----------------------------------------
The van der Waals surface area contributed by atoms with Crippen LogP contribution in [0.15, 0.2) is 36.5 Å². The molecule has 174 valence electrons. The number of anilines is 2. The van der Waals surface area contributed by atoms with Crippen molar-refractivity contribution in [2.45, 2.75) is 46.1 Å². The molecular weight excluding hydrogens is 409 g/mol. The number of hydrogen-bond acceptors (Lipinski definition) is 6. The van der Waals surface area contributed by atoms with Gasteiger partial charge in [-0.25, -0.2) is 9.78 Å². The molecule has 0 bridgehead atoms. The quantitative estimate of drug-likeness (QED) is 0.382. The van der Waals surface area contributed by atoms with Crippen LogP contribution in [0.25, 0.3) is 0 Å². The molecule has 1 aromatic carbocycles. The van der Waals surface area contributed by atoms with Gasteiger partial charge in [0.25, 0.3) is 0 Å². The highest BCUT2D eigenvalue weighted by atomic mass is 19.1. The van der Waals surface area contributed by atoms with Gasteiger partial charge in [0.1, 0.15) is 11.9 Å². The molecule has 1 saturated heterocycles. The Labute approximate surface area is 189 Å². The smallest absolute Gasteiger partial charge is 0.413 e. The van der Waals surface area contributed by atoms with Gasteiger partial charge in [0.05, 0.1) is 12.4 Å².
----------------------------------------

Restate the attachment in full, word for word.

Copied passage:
The van der Waals surface area contributed by atoms with Crippen LogP contribution in [0.15, 0.2) is 36.5 Å². The molecule has 174 valence electrons. The number of anilines is 2. The van der Waals surface area contributed by atoms with Crippen molar-refractivity contribution in [2.45, 2.75) is 46.1 Å². The molecular weight excluding hydrogens is 409 g/mol. The number of hydrogen-bond acceptors (Lipinski definition) is 6. The van der Waals surface area contributed by atoms with Gasteiger partial charge in [-0.25, -0.2) is 9.78 Å². The molecule has 0 bridgehead atoms. The quantitative estimate of drug-likeness (QED) is 0.382. The van der Waals surface area contributed by atoms with Crippen LogP contribution in [0.25, 0.3) is 0 Å². The molecule has 1 aromatic carbocycles. The van der Waals surface area contributed by atoms with Gasteiger partial charge in [0.25, 0.3) is 0 Å². The highest BCUT2D eigenvalue weighted by atomic mass is 19.1. The van der Waals surface area contributed by atoms with Gasteiger partial charge in [0.1, 0.15) is 11.9 Å². The molecule has 1 saturated heterocycles. The Labute approximate surface area is 189 Å². The smallest absolute Gasteiger partial charge is 0.413 e. The van der Waals surface area contributed by atoms with Gasteiger partial charge in [0.05, 0.1) is 12.4 Å².